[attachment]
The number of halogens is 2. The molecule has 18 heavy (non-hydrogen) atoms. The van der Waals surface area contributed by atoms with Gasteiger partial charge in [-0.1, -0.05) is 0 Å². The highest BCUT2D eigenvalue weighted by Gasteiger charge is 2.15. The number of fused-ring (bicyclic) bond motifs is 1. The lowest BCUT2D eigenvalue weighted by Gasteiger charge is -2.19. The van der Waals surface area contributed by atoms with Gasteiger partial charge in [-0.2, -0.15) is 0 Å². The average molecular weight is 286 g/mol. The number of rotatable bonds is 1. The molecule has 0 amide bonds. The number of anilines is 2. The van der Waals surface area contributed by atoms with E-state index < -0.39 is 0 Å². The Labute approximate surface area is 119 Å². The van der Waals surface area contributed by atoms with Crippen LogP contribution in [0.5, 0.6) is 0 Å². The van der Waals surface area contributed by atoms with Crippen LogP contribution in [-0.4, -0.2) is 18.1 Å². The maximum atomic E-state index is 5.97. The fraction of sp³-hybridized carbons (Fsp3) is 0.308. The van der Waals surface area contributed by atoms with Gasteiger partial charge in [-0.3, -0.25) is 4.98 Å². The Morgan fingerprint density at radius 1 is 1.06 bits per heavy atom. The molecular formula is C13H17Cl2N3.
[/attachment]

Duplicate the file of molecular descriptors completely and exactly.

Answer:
The number of halogens is 2. The molecule has 18 heavy (non-hydrogen) atoms. The van der Waals surface area contributed by atoms with Gasteiger partial charge in [-0.1, -0.05) is 0 Å². The highest BCUT2D eigenvalue weighted by Gasteiger charge is 2.15. The number of fused-ring (bicyclic) bond motifs is 1. The lowest BCUT2D eigenvalue weighted by Gasteiger charge is -2.19. The van der Waals surface area contributed by atoms with Gasteiger partial charge in [-0.2, -0.15) is 0 Å². The average molecular weight is 286 g/mol. The number of rotatable bonds is 1. The molecule has 0 amide bonds. The number of anilines is 2. The van der Waals surface area contributed by atoms with E-state index < -0.39 is 0 Å². The Labute approximate surface area is 119 Å². The van der Waals surface area contributed by atoms with Crippen LogP contribution in [0.5, 0.6) is 0 Å². The van der Waals surface area contributed by atoms with Crippen LogP contribution in [-0.4, -0.2) is 18.1 Å². The maximum atomic E-state index is 5.97. The fraction of sp³-hybridized carbons (Fsp3) is 0.308. The van der Waals surface area contributed by atoms with Gasteiger partial charge in [-0.3, -0.25) is 4.98 Å². The Morgan fingerprint density at radius 1 is 1.06 bits per heavy atom. The molecular formula is C13H17Cl2N3.